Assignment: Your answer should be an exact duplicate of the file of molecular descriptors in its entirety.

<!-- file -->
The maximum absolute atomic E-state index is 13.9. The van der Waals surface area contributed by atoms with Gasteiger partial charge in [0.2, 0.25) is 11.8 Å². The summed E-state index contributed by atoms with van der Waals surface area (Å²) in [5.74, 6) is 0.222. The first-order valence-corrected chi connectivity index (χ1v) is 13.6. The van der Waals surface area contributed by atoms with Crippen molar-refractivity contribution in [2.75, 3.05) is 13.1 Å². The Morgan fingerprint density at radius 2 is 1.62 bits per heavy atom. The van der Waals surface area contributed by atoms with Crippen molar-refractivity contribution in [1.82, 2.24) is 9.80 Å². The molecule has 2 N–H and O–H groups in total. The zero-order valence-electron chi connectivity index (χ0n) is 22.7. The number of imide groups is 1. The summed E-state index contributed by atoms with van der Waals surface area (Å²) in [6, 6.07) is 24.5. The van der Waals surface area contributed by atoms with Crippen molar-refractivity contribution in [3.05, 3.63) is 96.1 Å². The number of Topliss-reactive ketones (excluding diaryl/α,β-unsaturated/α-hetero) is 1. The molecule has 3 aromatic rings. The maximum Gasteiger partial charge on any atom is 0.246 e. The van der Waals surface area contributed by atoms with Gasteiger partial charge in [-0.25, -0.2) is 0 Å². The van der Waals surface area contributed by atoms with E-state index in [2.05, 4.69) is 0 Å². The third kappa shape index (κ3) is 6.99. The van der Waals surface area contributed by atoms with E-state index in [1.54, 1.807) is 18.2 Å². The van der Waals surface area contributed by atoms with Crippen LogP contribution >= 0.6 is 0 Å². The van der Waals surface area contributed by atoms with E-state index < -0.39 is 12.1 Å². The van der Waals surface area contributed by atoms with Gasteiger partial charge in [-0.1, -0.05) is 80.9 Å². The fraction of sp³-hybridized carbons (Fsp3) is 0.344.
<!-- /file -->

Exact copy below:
The maximum absolute atomic E-state index is 13.9. The van der Waals surface area contributed by atoms with Gasteiger partial charge in [0.2, 0.25) is 11.8 Å². The summed E-state index contributed by atoms with van der Waals surface area (Å²) in [5.74, 6) is 0.222. The first-order valence-corrected chi connectivity index (χ1v) is 13.6. The van der Waals surface area contributed by atoms with Crippen molar-refractivity contribution in [2.75, 3.05) is 13.1 Å². The Morgan fingerprint density at radius 2 is 1.62 bits per heavy atom. The van der Waals surface area contributed by atoms with Crippen molar-refractivity contribution in [1.82, 2.24) is 9.80 Å². The molecule has 2 N–H and O–H groups in total. The zero-order valence-electron chi connectivity index (χ0n) is 22.7. The number of imide groups is 1. The summed E-state index contributed by atoms with van der Waals surface area (Å²) in [6, 6.07) is 24.5. The van der Waals surface area contributed by atoms with Crippen molar-refractivity contribution in [3.05, 3.63) is 96.1 Å². The number of Topliss-reactive ketones (excluding diaryl/α,β-unsaturated/α-hetero) is 1. The molecule has 3 aromatic rings. The maximum Gasteiger partial charge on any atom is 0.246 e. The van der Waals surface area contributed by atoms with Gasteiger partial charge in [-0.25, -0.2) is 0 Å². The van der Waals surface area contributed by atoms with E-state index in [2.05, 4.69) is 0 Å². The third kappa shape index (κ3) is 6.99. The van der Waals surface area contributed by atoms with E-state index in [1.54, 1.807) is 18.2 Å². The van der Waals surface area contributed by atoms with Crippen LogP contribution >= 0.6 is 0 Å². The van der Waals surface area contributed by atoms with E-state index < -0.39 is 12.1 Å². The van der Waals surface area contributed by atoms with Gasteiger partial charge in [-0.1, -0.05) is 80.9 Å². The fraction of sp³-hybridized carbons (Fsp3) is 0.344.